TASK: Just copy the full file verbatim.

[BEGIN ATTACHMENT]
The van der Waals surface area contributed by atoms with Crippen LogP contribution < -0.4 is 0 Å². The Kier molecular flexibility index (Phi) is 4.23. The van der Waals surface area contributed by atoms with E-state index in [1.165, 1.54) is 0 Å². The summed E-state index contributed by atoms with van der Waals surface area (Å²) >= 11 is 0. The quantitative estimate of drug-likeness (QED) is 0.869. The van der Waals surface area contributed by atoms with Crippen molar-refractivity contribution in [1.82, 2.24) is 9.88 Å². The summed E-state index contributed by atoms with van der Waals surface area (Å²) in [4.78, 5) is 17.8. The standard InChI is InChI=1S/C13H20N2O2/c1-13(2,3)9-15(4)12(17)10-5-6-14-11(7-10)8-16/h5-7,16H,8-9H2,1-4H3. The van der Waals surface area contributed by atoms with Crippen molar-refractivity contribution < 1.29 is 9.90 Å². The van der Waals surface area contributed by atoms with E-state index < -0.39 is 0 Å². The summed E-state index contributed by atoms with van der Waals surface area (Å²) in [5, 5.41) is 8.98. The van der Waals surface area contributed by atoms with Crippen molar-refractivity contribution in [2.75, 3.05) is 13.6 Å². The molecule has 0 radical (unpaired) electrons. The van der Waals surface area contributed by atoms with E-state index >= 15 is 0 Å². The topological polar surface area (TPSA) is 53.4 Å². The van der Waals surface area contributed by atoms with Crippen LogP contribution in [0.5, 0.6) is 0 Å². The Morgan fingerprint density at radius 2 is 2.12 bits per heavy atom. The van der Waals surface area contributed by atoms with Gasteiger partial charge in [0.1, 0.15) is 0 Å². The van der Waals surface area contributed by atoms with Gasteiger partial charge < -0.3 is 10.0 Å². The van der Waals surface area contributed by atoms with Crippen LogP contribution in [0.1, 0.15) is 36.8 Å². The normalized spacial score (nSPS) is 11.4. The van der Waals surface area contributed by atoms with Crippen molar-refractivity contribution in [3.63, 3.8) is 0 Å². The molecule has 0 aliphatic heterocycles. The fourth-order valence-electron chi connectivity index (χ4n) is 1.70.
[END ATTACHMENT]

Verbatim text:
The van der Waals surface area contributed by atoms with Crippen LogP contribution < -0.4 is 0 Å². The Kier molecular flexibility index (Phi) is 4.23. The van der Waals surface area contributed by atoms with E-state index in [1.165, 1.54) is 0 Å². The summed E-state index contributed by atoms with van der Waals surface area (Å²) >= 11 is 0. The quantitative estimate of drug-likeness (QED) is 0.869. The van der Waals surface area contributed by atoms with Crippen molar-refractivity contribution in [1.82, 2.24) is 9.88 Å². The summed E-state index contributed by atoms with van der Waals surface area (Å²) in [4.78, 5) is 17.8. The standard InChI is InChI=1S/C13H20N2O2/c1-13(2,3)9-15(4)12(17)10-5-6-14-11(7-10)8-16/h5-7,16H,8-9H2,1-4H3. The van der Waals surface area contributed by atoms with Crippen molar-refractivity contribution < 1.29 is 9.90 Å². The van der Waals surface area contributed by atoms with E-state index < -0.39 is 0 Å². The summed E-state index contributed by atoms with van der Waals surface area (Å²) in [5, 5.41) is 8.98. The van der Waals surface area contributed by atoms with Crippen molar-refractivity contribution in [2.75, 3.05) is 13.6 Å². The molecule has 0 radical (unpaired) electrons. The van der Waals surface area contributed by atoms with E-state index >= 15 is 0 Å². The topological polar surface area (TPSA) is 53.4 Å². The van der Waals surface area contributed by atoms with Crippen LogP contribution in [0.5, 0.6) is 0 Å². The Morgan fingerprint density at radius 2 is 2.12 bits per heavy atom. The van der Waals surface area contributed by atoms with Gasteiger partial charge in [0.1, 0.15) is 0 Å². The van der Waals surface area contributed by atoms with Gasteiger partial charge < -0.3 is 10.0 Å². The van der Waals surface area contributed by atoms with Crippen LogP contribution in [0.1, 0.15) is 36.8 Å². The normalized spacial score (nSPS) is 11.4. The van der Waals surface area contributed by atoms with Crippen molar-refractivity contribution in [3.63, 3.8) is 0 Å². The molecule has 0 aliphatic heterocycles. The fourth-order valence-electron chi connectivity index (χ4n) is 1.70.